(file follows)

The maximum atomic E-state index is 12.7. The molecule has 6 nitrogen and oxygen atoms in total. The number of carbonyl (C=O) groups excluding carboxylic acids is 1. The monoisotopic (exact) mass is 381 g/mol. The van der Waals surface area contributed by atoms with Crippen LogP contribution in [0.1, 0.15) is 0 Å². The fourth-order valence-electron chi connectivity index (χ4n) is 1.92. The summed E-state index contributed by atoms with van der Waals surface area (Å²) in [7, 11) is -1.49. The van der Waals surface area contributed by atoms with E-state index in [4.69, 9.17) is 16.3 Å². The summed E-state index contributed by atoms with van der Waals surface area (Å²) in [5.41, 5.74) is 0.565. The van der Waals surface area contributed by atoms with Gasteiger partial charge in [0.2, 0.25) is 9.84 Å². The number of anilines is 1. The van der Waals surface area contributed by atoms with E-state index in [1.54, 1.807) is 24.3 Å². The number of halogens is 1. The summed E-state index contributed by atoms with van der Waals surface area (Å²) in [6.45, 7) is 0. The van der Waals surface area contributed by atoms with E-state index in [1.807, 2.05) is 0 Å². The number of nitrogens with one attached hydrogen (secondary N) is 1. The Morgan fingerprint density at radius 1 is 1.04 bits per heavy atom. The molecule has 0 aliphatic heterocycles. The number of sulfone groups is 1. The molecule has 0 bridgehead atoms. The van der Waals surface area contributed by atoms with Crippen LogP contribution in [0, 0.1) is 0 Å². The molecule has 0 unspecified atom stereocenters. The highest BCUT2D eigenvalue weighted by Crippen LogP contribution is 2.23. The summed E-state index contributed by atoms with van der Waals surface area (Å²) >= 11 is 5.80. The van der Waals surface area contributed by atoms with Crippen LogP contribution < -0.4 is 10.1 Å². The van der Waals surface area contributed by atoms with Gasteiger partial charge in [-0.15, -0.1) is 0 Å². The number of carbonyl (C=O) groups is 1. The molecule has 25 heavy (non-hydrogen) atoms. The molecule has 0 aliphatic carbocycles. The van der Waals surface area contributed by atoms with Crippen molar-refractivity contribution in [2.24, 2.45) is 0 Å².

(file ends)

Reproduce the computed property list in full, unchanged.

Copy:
The maximum atomic E-state index is 12.7. The molecule has 6 nitrogen and oxygen atoms in total. The number of carbonyl (C=O) groups excluding carboxylic acids is 1. The monoisotopic (exact) mass is 381 g/mol. The van der Waals surface area contributed by atoms with Crippen LogP contribution in [0.1, 0.15) is 0 Å². The fourth-order valence-electron chi connectivity index (χ4n) is 1.92. The summed E-state index contributed by atoms with van der Waals surface area (Å²) in [7, 11) is -1.49. The van der Waals surface area contributed by atoms with E-state index in [4.69, 9.17) is 16.3 Å². The summed E-state index contributed by atoms with van der Waals surface area (Å²) in [5.41, 5.74) is 0.565. The van der Waals surface area contributed by atoms with Gasteiger partial charge in [0.2, 0.25) is 9.84 Å². The number of anilines is 1. The van der Waals surface area contributed by atoms with E-state index in [1.54, 1.807) is 24.3 Å². The number of halogens is 1. The summed E-state index contributed by atoms with van der Waals surface area (Å²) in [6.45, 7) is 0. The van der Waals surface area contributed by atoms with E-state index in [1.807, 2.05) is 0 Å². The number of nitrogens with one attached hydrogen (secondary N) is 1. The Morgan fingerprint density at radius 1 is 1.04 bits per heavy atom. The molecule has 0 aliphatic heterocycles. The number of sulfone groups is 1. The molecule has 0 bridgehead atoms. The van der Waals surface area contributed by atoms with Crippen LogP contribution in [0, 0.1) is 0 Å². The molecule has 0 unspecified atom stereocenters. The highest BCUT2D eigenvalue weighted by Crippen LogP contribution is 2.23. The summed E-state index contributed by atoms with van der Waals surface area (Å²) >= 11 is 5.80. The van der Waals surface area contributed by atoms with Crippen LogP contribution < -0.4 is 10.1 Å². The van der Waals surface area contributed by atoms with Gasteiger partial charge in [-0.15, -0.1) is 0 Å². The number of carbonyl (C=O) groups is 1. The molecule has 25 heavy (non-hydrogen) atoms. The molecule has 0 aliphatic carbocycles. The van der Waals surface area contributed by atoms with Crippen molar-refractivity contribution in [2.24, 2.45) is 0 Å².